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Tuesday, 26 October 1971
Page: 2533


Mr PETTITT (Hume) - I am appalled as I sit in this place tonight and listen to the uninformed nonsense that is being spoken by some of the members of the Opposition - 5-minute visitors to Papua New Guinea who have no understanding and no knowledge of the position there. Some of them have gone there recently for 5 . minutes and have become experts without any appreciation of the problems of the people or of what the Minister for External Territories (Mr Barnes) has done over the years.


Mr Armitage - Are you one of them?


Mr PETTITT - The Australian Government has done a tremendous job in Papua New Guinea. The Government's aim has been to discharge to the utmost of its capacity the obligation that Australia accepted under the United Nations Charter - to promote the political, social, economic and educational advancement of

Papua New Guinea and its progressive development towards internal selfgovernment and independence with freely expressed wishes of the people.

To one uninformed interjector on the opposite side of the chamber I say that my first experience of the Territory was back in 1942 or 1943. I do not claim to be an expert, but I have been back to the Territory continually. I know something of the people, something of the problems and something of the Territory. To say that this country has set out to exploit the people of the Territory is to show a complete lack of appreciation of what has been done over the years by this country. We are pouring into the Territory about Si 30m annually of Australian taxpayers' money to help these people with the sole objective of helping them towards selfgovernment and eventual independence. We have developed their industries; we have developed roads, we have developed transport. We have done a tremendous job, and what is more we have done it with their co-operation. That is something that these people who have no real knowledge of the Territory do not appreciate. I thought that the Leader of the Opposition (Mr Whitlam) was the most ignorant man who ever went to the Territory, but I am beginning to wonder whether some of his supporters are not even more ignorant - and that is saying a great deal indeed.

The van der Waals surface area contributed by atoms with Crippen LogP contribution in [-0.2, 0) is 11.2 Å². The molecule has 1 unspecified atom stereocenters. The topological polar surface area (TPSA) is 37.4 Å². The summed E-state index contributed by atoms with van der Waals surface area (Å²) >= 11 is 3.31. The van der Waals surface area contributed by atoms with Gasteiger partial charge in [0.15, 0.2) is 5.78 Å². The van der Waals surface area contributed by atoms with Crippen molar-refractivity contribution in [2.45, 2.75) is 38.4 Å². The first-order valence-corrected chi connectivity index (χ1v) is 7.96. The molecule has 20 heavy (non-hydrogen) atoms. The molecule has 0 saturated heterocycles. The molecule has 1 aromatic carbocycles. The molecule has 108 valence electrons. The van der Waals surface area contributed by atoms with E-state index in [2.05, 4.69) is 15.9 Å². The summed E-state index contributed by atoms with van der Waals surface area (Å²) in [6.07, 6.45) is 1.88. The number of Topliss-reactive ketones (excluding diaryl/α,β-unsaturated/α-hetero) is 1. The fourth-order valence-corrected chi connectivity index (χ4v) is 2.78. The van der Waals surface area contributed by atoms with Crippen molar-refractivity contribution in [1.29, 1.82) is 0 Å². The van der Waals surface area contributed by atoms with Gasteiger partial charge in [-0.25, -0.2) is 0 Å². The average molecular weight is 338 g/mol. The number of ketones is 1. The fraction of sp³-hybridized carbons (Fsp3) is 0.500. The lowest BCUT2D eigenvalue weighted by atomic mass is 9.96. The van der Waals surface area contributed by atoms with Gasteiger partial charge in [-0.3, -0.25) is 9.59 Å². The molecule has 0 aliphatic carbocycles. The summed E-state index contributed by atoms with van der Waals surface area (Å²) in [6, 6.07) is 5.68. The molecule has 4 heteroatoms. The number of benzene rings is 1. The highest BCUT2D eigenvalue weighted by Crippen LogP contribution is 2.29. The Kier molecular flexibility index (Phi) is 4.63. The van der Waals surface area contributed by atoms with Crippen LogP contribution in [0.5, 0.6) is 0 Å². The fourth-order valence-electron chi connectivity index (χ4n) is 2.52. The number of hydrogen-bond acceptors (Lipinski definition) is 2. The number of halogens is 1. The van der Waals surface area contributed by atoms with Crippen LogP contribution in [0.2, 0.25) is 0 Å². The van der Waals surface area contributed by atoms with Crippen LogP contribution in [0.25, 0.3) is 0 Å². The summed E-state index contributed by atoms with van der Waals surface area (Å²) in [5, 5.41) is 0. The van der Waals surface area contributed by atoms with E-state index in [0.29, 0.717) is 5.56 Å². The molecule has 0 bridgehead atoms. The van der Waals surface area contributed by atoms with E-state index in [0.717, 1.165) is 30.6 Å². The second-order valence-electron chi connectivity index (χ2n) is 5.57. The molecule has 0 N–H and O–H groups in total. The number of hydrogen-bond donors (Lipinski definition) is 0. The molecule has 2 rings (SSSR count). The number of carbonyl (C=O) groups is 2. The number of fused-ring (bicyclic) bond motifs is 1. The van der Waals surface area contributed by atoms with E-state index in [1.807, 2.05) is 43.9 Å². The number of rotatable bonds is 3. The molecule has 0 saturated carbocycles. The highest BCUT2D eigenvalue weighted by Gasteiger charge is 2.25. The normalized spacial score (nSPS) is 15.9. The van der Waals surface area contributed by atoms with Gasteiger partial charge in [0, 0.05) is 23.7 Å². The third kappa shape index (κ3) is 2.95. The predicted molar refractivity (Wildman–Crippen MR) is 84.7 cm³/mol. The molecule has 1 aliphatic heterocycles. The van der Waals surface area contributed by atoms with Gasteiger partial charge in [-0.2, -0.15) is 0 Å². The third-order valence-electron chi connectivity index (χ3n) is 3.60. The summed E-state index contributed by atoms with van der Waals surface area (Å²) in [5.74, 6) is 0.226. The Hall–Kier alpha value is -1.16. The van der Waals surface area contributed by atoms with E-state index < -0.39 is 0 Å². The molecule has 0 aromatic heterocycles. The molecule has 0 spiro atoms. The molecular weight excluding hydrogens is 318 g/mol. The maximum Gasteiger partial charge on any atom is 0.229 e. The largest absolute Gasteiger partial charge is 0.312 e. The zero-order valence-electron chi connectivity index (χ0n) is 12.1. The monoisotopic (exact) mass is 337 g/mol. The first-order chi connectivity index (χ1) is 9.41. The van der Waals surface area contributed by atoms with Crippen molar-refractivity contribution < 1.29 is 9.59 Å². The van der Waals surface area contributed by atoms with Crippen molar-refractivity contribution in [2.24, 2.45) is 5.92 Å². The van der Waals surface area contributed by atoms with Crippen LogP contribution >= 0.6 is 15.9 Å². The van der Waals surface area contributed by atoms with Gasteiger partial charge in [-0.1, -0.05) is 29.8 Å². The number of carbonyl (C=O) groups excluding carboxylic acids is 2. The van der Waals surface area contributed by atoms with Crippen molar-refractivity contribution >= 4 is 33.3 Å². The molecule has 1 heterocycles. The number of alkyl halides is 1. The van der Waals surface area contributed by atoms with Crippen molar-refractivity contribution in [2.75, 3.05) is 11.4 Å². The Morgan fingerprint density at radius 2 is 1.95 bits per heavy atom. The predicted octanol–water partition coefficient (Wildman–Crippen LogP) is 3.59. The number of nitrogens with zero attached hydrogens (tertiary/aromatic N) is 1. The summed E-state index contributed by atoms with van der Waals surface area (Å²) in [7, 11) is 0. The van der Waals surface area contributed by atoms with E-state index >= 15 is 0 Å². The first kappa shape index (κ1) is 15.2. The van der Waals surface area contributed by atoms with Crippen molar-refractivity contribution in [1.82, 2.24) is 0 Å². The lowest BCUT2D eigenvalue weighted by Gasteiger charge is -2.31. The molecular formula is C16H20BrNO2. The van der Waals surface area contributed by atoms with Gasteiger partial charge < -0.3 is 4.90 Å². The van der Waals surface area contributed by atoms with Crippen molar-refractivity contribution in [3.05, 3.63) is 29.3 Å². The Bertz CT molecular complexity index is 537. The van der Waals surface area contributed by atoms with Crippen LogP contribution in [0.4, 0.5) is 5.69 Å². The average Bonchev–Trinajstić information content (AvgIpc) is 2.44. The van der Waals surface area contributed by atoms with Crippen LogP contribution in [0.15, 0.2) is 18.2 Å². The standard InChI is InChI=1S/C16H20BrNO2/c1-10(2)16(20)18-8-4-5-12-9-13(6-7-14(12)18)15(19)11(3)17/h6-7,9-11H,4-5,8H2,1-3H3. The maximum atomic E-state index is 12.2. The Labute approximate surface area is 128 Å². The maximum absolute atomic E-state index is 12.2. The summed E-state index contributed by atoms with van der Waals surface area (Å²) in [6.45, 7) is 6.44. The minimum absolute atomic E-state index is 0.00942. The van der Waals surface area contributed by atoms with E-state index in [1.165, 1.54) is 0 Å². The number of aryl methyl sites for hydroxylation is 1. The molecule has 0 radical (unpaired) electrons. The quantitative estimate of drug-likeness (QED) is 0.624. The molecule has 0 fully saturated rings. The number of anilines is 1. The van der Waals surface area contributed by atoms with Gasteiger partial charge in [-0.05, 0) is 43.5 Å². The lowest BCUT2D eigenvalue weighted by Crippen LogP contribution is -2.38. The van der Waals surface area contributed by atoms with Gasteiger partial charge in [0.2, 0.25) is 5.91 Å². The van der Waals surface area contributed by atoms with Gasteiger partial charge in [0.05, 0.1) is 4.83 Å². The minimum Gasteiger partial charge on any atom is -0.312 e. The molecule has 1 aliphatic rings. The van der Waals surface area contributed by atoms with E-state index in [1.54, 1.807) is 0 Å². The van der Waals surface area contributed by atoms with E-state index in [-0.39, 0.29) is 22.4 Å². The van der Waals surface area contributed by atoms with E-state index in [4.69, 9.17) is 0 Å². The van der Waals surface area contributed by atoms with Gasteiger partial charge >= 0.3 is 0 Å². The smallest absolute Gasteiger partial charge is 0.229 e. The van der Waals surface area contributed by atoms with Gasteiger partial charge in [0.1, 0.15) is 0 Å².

The United Nations was critical early in the piece of Australia's handling of Papua New Guinea because some of the nations represented on the committees that visited New Guinea were critical. But I would ask honourable members to read the last United Nations report and see what that independent committee ' said about New Guinea and what has been done over the last few years. It gave Australia a tremendous commendation for what it had done for the people of the Territory. Those of us who were there during the war remember what those people were like 30 years ago. They were completely primitive people. Today we can go back and see some of the development in which they have taken part. Only last week we had down here 5 Ministerial Members of the House of Assembly, every one of them an able man and every one of them proud of his country and grateful for what has been done. Of course there are problems. There always will be problems in the development of a backward nation such as New Guinea.